3 Lessons I’ve learned from time spent waiting for our kids


Before you have kids no one tells you that as a parent you will spend much of your time waiting.

As young parents we are always waiting – for the bus, at practices, doctor’s appointments, for sleep to finally come. When kids get older we’re still waiting. Waiting for the text that they made it OK, waiting for them to get up, for them to call. Waiting for them to come home.

It isn’t always easy to wait and my naturally impatient nature doesn’t help. At some point, though, I began to question this impatience. Instead, I thought about what waiting could teach me. Here are a few of the lessons.

I learned to be present.

When I would hear the hundredth rendition of Bach or Beethoven on the piano as I waited for my son at his lesson, no one would have faulted me for tuning out. But, how lucky we are that both kids love music! When my son was close to getting his driver’s license I knew that my time spent waiting during his piano lessons would soon end. So instead of reading during his lessons I made a pact with myself to be there fully.

I would slyly pay attention from the next room. I’d listen to the conversation between him and his wonderful teacher about a particular piece, about music history and music theory and of life in general. And while there was a big hole in my Monday nights once he drove himself to lessons, I was glad I paid attention and was there with him for so many years.

I learned to practice gratitude.

I was in my thirties when I became a mom to both my stepdaughter and son. It took me close to a year to become pregnant. Without a doubt both kids were worth waiting for and I’ll always be grateful to have them in my life.

When I was tired from work and I was waiting to have some time for myself, it took just one look from those big, blue imploring eyes from either my son or daughter. Yes, I would read to them! One more round of The Magic School Bus or whether or not we should let the Pigeon Drive the Bus. There’s definitely time.

When waiting at doctors appointments we’d sit and watch the silly cartoons on the TV and the fish swim in the tank. And I’d be grateful we had great doctors, insurance and were on the ‘well child’ side of the waiting room or that they had a treatable illness. Not every parent is as lucky.

And now, with both grown and living on their own, I’ll wait for their text or call. And I’m always grateful to hear from them.

I learned patience.

These last few years during the pandemic have tried all of our patience, collectively. We’ve all experienced the feeling of being trapped in our homes, of putting off plans, of waiting for everything to return to ‘normal’. What worked for me was to try to accept the situation. Accepting is the essence of patience.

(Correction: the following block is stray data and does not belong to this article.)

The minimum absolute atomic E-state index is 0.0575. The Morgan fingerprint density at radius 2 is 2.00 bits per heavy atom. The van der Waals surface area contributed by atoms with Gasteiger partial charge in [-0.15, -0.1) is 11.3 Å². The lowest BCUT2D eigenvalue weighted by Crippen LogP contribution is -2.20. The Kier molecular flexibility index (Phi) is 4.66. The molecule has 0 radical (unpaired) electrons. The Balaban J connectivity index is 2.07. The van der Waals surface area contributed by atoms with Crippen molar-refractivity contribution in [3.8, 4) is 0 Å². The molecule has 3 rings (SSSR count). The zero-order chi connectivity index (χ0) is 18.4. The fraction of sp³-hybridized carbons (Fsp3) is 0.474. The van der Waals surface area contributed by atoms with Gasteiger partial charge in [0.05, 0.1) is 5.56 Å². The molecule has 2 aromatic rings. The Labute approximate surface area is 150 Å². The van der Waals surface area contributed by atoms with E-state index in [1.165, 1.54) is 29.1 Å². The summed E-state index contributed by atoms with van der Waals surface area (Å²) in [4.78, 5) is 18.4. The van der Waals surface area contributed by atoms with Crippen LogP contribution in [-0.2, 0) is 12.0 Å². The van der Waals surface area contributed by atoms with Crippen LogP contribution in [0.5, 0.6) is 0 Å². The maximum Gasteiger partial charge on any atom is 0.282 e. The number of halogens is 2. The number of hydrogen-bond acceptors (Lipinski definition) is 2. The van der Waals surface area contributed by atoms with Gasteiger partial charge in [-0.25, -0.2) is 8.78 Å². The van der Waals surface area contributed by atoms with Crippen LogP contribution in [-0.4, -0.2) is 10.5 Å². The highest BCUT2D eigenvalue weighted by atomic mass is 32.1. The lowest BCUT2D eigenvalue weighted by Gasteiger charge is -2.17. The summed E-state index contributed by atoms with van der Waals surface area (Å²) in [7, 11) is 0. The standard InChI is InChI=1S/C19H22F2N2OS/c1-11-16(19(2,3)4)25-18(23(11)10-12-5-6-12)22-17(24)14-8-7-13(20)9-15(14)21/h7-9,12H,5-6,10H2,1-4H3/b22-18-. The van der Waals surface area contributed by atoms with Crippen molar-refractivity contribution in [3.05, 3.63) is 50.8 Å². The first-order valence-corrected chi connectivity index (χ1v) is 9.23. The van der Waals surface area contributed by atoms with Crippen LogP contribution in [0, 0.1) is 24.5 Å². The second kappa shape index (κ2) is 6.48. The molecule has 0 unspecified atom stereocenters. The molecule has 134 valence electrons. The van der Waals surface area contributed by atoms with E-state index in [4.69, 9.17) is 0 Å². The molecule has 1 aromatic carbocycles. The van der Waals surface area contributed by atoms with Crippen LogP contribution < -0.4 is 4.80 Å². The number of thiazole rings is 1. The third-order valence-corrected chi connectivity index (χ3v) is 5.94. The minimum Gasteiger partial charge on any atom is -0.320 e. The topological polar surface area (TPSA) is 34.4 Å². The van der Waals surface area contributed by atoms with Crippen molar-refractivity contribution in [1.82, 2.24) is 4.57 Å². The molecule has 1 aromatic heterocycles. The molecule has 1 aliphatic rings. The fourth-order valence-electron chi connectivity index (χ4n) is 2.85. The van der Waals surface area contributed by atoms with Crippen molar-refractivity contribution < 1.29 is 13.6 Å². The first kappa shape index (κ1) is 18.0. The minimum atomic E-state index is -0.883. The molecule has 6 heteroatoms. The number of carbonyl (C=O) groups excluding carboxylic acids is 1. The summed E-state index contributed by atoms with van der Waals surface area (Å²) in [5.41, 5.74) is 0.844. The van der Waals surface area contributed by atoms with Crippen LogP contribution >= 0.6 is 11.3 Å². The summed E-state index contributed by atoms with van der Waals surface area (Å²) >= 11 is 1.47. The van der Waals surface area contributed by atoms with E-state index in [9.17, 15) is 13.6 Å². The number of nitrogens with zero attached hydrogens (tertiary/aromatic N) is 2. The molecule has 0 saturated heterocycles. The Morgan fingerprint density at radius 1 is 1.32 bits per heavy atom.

As parents, even without a pandemic, thinking we have control over the schedule of any particular day is often only an illusion. Sometimes the bus is late. The school musical ambitiously runs over two hours. The new, preferred 4:30 a.m. wake-up of one tiny human stretches out the hours of the day for months. Over time, I learned to accept and patiently wait for our kids.

In late 2021 our daughter, who lives abroad, could finally travel and she arrived with her husband at Logan Airport. It had been close to two years since we had last seen her, with many canceled plans and disappointment due to the pandemic.

My husband and I waited at Terminal E Arrivals, eagerly searching the crowd and then finally saw them. We hugged, and cried and knew one thing for sure: all the waiting has been worth it.

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Hello, I’m Nancy! I’m a New Hampshire native and have enjoyed living in the Seacoast with my husband, stepdaughter and son for quite a while, decades in fact! I’ve been a software engineer, home stager, a school and community volunteer and a stay-at-home mom. I wrote a weekly running column for Seacoast Sunday/Foster’s Daily Democrat/Portsmouth Herald for many years and reported on road races including my dream assignments at the Boston Marathon. Not surprisingly, I’m an avid runner and am happiest outdoors! Nothing beats the sweet exhaustion after a long and active day spent outside in every season. Our nest is now generally empty with both kids navigating their own adult lives and my husband and I are enjoying our time together and with our two great cats. Motherhood (and life) is ever-changing and I’m adjusting to this new stage and reflecting on how lucky we’ve been.